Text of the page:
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A recent study in the Annals of Internal Medicine investigated the frequency of antiphospholipid antibodies in first-time heart attack patients.
Antiphospholipid syndrome (APS) is an autoimmune disorder characterized by the presence of autoantibodies that attack phospholipid proteins, including cardiolipin and β2-glycoprotein. APS can lead to blood clot formation in veins and arteries, which can increase the risk of pulmonary embolism, heart attack, stroke, and kidney damage. The frequency of autoantibodies against cardiolipin and β2-glycoprotein in heart attack patients is unclear and warrants clarification.
A recent study by Grosso and colleagues, published in Annals of Internal Medicine, investigated the frequency of anti-cardiolipin and anti-β2-glycoprotein in first-time heart attack patients. The Periodontitis and Its Relation to Coronary Artery Disease (PAROKRANK) study included 805 heart attack patients (aged 75 years and younger), as well as 805 participants who were matched to age, sex, and region, with no history of a heart attack. Blood samples were collected from each participant to measure the different autoantibodies isotypes targeting cardiolipin and β2-glycoprotein.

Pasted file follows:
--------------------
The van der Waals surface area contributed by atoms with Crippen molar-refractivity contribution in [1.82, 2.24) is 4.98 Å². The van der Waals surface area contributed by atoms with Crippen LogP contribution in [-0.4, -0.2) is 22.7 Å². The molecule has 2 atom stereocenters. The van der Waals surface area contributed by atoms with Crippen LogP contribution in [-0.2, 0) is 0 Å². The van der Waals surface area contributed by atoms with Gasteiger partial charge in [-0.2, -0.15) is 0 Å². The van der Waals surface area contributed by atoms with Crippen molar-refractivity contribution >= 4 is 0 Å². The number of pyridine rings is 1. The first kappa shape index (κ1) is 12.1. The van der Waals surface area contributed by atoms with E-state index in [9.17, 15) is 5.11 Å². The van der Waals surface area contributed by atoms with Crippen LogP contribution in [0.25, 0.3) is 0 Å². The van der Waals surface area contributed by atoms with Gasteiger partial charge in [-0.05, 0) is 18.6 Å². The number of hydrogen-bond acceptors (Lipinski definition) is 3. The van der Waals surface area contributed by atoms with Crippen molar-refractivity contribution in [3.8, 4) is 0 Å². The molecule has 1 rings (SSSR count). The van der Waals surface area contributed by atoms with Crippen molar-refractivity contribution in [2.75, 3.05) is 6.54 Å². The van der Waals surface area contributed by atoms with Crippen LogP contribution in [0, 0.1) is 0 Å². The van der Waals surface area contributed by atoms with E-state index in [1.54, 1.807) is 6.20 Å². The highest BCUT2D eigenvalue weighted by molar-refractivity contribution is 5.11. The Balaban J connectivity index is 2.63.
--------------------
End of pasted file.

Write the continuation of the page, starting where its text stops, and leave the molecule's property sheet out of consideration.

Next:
The authors found that the IgG autoantibody isotype against cardiolipin and β2-glycoprotein was more common in heart attack patients compared to control participants. No differences in the IgA and IgM isotypes were observed between patients and control participants. Further analysis revealed that these findings were independent of traditional cardiovascular risk factors, including diabetes, hypertension, and a high body mass index.
Collectively, the current study demonstrated that first-time heart attack patients had a higher frequency of antiphospholipid antibodies. It is important to note, however, that blood samples were collected between 6 and 10 weeks after a heart attack. Therefore, it is unclear whether the antibodies were present before the attack or whether they were only transiently increased.
Nonetheless, the current study suggests that antiphospholipid antibodies may be a risk factor for heart attacks in the general population. Longer studies in a larger cohort could lead to improved management, treatment, and outcomes for patients who may be at higher risk.
Written by Haisam Shah, BSc
Reference: Grosso, G., Sippl, N., Kjellström, B., Amara, K., de Faire, U., Elvin, K., … &Svenungsson, E. Antiphospholipid Antibodies in Patients With Myocardial Infarction. Annals of Internal Medicine.